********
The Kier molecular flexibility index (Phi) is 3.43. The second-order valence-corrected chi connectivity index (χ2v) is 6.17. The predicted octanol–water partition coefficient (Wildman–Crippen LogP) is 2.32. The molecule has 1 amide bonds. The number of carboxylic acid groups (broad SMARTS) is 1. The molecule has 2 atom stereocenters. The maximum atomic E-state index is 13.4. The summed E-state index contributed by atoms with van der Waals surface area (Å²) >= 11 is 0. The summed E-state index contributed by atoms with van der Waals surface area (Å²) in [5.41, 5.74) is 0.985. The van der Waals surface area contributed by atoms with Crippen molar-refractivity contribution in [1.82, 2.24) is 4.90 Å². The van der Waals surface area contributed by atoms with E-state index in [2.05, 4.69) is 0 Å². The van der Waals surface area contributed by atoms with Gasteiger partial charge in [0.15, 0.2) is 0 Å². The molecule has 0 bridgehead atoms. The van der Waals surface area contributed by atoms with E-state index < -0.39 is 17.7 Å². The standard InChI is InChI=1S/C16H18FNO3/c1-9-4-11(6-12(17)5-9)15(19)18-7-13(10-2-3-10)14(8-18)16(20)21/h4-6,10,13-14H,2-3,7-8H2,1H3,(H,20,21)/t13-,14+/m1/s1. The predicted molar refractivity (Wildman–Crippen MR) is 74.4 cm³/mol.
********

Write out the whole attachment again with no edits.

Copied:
The Kier molecular flexibility index (Phi) is 3.43. The second-order valence-corrected chi connectivity index (χ2v) is 6.17. The predicted octanol–water partition coefficient (Wildman–Crippen LogP) is 2.32. The molecule has 1 amide bonds. The number of carboxylic acid groups (broad SMARTS) is 1. The molecule has 2 atom stereocenters. The maximum atomic E-state index is 13.4. The summed E-state index contributed by atoms with van der Waals surface area (Å²) >= 11 is 0. The summed E-state index contributed by atoms with van der Waals surface area (Å²) in [5.41, 5.74) is 0.985. The van der Waals surface area contributed by atoms with Crippen molar-refractivity contribution in [1.82, 2.24) is 4.90 Å². The van der Waals surface area contributed by atoms with E-state index in [2.05, 4.69) is 0 Å². The van der Waals surface area contributed by atoms with Gasteiger partial charge in [0.15, 0.2) is 0 Å². The molecule has 0 bridgehead atoms. The van der Waals surface area contributed by atoms with E-state index < -0.39 is 17.7 Å². The standard InChI is InChI=1S/C16H18FNO3/c1-9-4-11(6-12(17)5-9)15(19)18-7-13(10-2-3-10)14(8-18)16(20)21/h4-6,10,13-14H,2-3,7-8H2,1H3,(H,20,21)/t13-,14+/m1/s1. The predicted molar refractivity (Wildman–Crippen MR) is 74.4 cm³/mol.